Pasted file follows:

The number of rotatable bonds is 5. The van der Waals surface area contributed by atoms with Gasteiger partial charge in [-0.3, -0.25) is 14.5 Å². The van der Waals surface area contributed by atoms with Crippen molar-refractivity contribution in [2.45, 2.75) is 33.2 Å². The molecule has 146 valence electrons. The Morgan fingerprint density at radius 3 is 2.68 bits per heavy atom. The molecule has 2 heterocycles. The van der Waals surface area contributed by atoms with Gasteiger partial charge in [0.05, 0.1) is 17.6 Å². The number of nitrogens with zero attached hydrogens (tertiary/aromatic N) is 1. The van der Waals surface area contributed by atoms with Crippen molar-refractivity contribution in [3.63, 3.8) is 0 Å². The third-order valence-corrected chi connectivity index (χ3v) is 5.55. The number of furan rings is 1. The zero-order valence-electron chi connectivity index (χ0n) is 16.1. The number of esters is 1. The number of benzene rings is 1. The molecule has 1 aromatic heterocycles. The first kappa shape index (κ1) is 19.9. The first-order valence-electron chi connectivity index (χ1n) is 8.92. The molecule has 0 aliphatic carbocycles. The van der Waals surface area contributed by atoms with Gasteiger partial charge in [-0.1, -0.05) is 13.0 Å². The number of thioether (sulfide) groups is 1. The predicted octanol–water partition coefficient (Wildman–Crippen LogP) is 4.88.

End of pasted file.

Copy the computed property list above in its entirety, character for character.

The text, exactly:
The number of rotatable bonds is 5. The van der Waals surface area contributed by atoms with Gasteiger partial charge in [-0.3, -0.25) is 14.5 Å². The van der Waals surface area contributed by atoms with Crippen molar-refractivity contribution in [2.45, 2.75) is 33.2 Å². The molecule has 146 valence electrons. The Morgan fingerprint density at radius 3 is 2.68 bits per heavy atom. The molecule has 2 heterocycles. The van der Waals surface area contributed by atoms with Gasteiger partial charge in [0.05, 0.1) is 17.6 Å². The number of nitrogens with zero attached hydrogens (tertiary/aromatic N) is 1. The van der Waals surface area contributed by atoms with Crippen molar-refractivity contribution in [3.63, 3.8) is 0 Å². The third-order valence-corrected chi connectivity index (χ3v) is 5.55. The number of furan rings is 1. The zero-order valence-electron chi connectivity index (χ0n) is 16.1. The number of esters is 1. The number of benzene rings is 1. The molecule has 1 aromatic heterocycles. The first kappa shape index (κ1) is 19.9. The first-order valence-electron chi connectivity index (χ1n) is 8.92. The molecule has 0 aliphatic carbocycles. The van der Waals surface area contributed by atoms with Gasteiger partial charge in [-0.1, -0.05) is 13.0 Å². The number of thioether (sulfide) groups is 1. The predicted octanol–water partition coefficient (Wildman–Crippen LogP) is 4.88.